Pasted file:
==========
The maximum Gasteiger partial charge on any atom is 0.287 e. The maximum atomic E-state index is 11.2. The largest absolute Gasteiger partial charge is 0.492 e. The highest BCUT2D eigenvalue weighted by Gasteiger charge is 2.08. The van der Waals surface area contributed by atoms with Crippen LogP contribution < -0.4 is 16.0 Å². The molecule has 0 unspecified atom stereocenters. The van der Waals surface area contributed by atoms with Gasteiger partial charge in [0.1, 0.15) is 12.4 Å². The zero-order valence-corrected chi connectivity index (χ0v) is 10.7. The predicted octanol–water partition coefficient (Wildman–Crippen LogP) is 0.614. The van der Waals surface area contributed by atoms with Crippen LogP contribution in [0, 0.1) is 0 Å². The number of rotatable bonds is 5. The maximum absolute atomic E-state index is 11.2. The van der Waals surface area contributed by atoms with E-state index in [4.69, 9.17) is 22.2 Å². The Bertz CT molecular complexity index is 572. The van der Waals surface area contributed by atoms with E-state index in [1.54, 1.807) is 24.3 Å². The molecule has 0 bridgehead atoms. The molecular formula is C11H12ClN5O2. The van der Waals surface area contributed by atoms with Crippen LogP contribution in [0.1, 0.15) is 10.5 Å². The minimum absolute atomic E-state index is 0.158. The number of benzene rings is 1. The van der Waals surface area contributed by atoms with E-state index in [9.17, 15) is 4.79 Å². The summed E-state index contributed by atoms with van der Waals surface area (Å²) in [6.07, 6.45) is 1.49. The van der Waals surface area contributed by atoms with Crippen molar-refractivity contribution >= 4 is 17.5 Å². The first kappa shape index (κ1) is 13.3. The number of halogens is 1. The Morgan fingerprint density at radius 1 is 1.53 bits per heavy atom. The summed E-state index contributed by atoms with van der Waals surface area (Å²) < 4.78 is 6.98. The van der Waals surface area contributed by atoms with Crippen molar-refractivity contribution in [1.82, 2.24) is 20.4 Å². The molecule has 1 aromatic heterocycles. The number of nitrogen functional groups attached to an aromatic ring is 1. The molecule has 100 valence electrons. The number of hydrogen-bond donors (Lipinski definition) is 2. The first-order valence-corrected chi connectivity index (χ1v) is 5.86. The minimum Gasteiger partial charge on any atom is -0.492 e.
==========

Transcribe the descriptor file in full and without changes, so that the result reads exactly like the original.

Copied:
The maximum Gasteiger partial charge on any atom is 0.287 e. The maximum atomic E-state index is 11.2. The largest absolute Gasteiger partial charge is 0.492 e. The highest BCUT2D eigenvalue weighted by Gasteiger charge is 2.08. The van der Waals surface area contributed by atoms with Crippen LogP contribution < -0.4 is 16.0 Å². The molecule has 0 unspecified atom stereocenters. The van der Waals surface area contributed by atoms with Gasteiger partial charge in [0.1, 0.15) is 12.4 Å². The zero-order valence-corrected chi connectivity index (χ0v) is 10.7. The predicted octanol–water partition coefficient (Wildman–Crippen LogP) is 0.614. The van der Waals surface area contributed by atoms with Crippen LogP contribution in [0, 0.1) is 0 Å². The number of rotatable bonds is 5. The maximum absolute atomic E-state index is 11.2. The van der Waals surface area contributed by atoms with E-state index in [4.69, 9.17) is 22.2 Å². The Bertz CT molecular complexity index is 572. The van der Waals surface area contributed by atoms with E-state index in [1.54, 1.807) is 24.3 Å². The molecule has 0 bridgehead atoms. The molecular formula is C11H12ClN5O2. The van der Waals surface area contributed by atoms with Crippen LogP contribution in [0.1, 0.15) is 10.5 Å². The minimum absolute atomic E-state index is 0.158. The number of benzene rings is 1. The van der Waals surface area contributed by atoms with E-state index in [9.17, 15) is 4.79 Å². The summed E-state index contributed by atoms with van der Waals surface area (Å²) in [6.07, 6.45) is 1.49. The van der Waals surface area contributed by atoms with Crippen molar-refractivity contribution >= 4 is 17.5 Å². The first kappa shape index (κ1) is 13.3. The number of halogens is 1. The Morgan fingerprint density at radius 1 is 1.53 bits per heavy atom. The summed E-state index contributed by atoms with van der Waals surface area (Å²) < 4.78 is 6.98. The van der Waals surface area contributed by atoms with Crippen molar-refractivity contribution in [1.82, 2.24) is 20.4 Å². The molecule has 1 aromatic heterocycles. The number of nitrogen functional groups attached to an aromatic ring is 1. The molecule has 100 valence electrons. The number of hydrogen-bond donors (Lipinski definition) is 2. The first-order valence-corrected chi connectivity index (χ1v) is 5.86. The minimum Gasteiger partial charge on any atom is -0.492 e.